It became apparent that most of those television hunts had no connection with my or most hunters’ reality in the deer woods. Few of them offered any insight into the intricacies of deer hunting.
It was and is all about big racks.
The vast majority of hunters are not invited on a regular basis to hunt for free in pricey, exclusive areas that are managed solely for big deer and aimed at big expense accounts.
At least in Minnesota, most of us don’t shoot deer while they have their noses deep into a pile of bait. (Indeed, the biggest trophy room in Minnesota might be the place where the DNR stores all of the firearms and bows confiscated from scofflaws who choose to hunt over baited sites.)
The only fences in most of our hunting areas are intended to keep cattle from wandering, not the deer.
While we always hope to set our sights on a deer with antlers, the bigger the better, we don’t apologize for shooting a doe for the freezer with apologetic claims that we are assisting in “herd management.”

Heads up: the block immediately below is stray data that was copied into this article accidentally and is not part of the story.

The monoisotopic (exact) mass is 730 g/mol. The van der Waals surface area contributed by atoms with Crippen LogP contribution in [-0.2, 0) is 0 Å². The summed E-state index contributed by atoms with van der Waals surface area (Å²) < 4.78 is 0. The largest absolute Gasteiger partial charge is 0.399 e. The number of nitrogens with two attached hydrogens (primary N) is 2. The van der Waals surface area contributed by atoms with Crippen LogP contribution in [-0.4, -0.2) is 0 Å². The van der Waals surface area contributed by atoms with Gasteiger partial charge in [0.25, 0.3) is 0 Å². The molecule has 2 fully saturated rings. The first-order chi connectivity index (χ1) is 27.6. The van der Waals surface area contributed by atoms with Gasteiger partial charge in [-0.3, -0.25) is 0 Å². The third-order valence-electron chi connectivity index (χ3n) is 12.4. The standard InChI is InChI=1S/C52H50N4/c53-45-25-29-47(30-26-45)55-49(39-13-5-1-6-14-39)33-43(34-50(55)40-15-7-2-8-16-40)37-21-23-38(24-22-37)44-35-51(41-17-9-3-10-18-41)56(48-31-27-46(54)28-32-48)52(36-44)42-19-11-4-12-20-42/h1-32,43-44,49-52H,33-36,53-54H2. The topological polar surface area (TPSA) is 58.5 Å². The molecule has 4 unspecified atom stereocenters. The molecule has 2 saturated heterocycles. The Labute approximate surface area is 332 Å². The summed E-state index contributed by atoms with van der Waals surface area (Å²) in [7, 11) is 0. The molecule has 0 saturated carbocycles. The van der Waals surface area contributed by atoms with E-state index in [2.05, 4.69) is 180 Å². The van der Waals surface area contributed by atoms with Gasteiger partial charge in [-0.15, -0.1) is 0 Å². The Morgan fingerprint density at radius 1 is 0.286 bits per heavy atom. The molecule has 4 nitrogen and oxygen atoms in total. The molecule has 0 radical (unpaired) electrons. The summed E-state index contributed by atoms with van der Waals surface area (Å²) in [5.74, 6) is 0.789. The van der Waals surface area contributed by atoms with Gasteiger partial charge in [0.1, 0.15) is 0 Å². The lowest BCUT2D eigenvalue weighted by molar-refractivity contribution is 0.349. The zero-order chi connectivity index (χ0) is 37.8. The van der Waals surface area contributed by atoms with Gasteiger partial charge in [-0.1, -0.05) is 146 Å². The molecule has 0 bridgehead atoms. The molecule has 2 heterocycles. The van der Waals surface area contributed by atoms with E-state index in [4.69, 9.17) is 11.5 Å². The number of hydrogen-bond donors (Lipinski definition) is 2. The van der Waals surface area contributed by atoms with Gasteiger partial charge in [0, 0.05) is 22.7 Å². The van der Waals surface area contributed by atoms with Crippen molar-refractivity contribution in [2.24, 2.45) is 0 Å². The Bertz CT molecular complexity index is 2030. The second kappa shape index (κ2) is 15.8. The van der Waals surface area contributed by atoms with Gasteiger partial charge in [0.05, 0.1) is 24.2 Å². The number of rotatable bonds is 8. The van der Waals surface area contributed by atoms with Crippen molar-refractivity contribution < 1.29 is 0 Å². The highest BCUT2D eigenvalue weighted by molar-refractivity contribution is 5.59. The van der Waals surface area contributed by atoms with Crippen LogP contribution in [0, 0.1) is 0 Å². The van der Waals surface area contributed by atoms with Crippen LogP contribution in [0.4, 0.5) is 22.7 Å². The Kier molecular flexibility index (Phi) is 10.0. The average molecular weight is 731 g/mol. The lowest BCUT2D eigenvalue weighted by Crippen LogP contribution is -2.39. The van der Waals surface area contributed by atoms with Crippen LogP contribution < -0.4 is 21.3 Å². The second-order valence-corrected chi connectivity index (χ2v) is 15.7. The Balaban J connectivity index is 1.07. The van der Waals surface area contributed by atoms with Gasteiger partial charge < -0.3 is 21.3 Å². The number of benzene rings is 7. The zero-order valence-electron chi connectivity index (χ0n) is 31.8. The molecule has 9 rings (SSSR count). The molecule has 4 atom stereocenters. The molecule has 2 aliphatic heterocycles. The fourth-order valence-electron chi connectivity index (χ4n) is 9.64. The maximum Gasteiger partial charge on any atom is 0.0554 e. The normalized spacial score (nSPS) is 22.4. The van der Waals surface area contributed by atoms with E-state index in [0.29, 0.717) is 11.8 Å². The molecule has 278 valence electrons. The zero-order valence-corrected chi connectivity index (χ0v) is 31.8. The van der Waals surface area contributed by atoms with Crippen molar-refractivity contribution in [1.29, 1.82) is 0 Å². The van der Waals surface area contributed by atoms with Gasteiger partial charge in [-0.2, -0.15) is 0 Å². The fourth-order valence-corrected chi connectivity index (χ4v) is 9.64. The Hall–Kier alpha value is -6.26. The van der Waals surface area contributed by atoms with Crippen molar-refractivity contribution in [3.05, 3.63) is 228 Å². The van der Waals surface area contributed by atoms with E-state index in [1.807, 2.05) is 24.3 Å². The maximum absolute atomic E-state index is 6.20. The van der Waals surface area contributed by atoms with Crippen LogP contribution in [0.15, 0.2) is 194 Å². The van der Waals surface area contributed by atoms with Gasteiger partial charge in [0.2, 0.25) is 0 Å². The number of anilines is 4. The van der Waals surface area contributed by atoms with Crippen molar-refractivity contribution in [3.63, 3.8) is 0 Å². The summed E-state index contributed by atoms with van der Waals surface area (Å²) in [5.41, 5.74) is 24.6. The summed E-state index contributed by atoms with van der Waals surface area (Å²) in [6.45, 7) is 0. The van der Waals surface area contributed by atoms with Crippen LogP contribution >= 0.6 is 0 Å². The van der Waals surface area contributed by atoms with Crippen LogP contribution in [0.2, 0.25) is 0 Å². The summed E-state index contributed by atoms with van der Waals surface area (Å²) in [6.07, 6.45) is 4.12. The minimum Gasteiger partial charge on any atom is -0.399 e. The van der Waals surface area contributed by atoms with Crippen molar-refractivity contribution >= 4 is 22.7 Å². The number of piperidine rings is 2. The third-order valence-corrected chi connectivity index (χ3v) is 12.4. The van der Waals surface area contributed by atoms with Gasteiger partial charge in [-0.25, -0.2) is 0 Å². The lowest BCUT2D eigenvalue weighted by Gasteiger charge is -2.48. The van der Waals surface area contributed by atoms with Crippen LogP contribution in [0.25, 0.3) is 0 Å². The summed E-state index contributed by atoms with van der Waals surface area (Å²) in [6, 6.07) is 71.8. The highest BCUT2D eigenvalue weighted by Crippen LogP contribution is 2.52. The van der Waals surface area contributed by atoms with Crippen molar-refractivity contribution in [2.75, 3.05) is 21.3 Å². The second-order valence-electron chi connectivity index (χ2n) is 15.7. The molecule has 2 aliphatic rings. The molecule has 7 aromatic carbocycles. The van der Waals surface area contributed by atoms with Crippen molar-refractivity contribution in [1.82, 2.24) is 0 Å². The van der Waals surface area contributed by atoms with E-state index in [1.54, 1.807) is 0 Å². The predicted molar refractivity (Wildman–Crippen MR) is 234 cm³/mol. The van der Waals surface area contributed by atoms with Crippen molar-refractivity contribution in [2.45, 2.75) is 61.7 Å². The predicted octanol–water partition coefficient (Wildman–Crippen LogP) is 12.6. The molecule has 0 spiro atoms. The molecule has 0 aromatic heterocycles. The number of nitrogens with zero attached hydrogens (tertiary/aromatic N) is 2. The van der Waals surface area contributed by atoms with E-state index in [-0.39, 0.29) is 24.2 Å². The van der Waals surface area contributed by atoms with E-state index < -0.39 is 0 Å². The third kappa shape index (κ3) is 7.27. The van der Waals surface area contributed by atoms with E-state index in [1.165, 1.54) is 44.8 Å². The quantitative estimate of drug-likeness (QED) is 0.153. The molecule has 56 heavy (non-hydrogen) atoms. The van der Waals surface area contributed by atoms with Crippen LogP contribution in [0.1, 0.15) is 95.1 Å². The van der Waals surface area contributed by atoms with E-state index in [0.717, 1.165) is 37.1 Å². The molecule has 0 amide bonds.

There are about a half-million of us out here this weekend. Certainly, we’re all hoping a buck sporting ivory that is tall and wide strolls by.
For most of us, it won’t happen, of course.
But if a nice forkhorn or sleek doe happens past, best we appreciate the moment and the opportunity.
It will be our decision to make the shot or not.
And we won’t have to listen to the beat of heavy metal as we squeeze the trigger.
John Cross is a Free Press staff writer. Contact him at 344-6376 or by e-mail at email@example.com.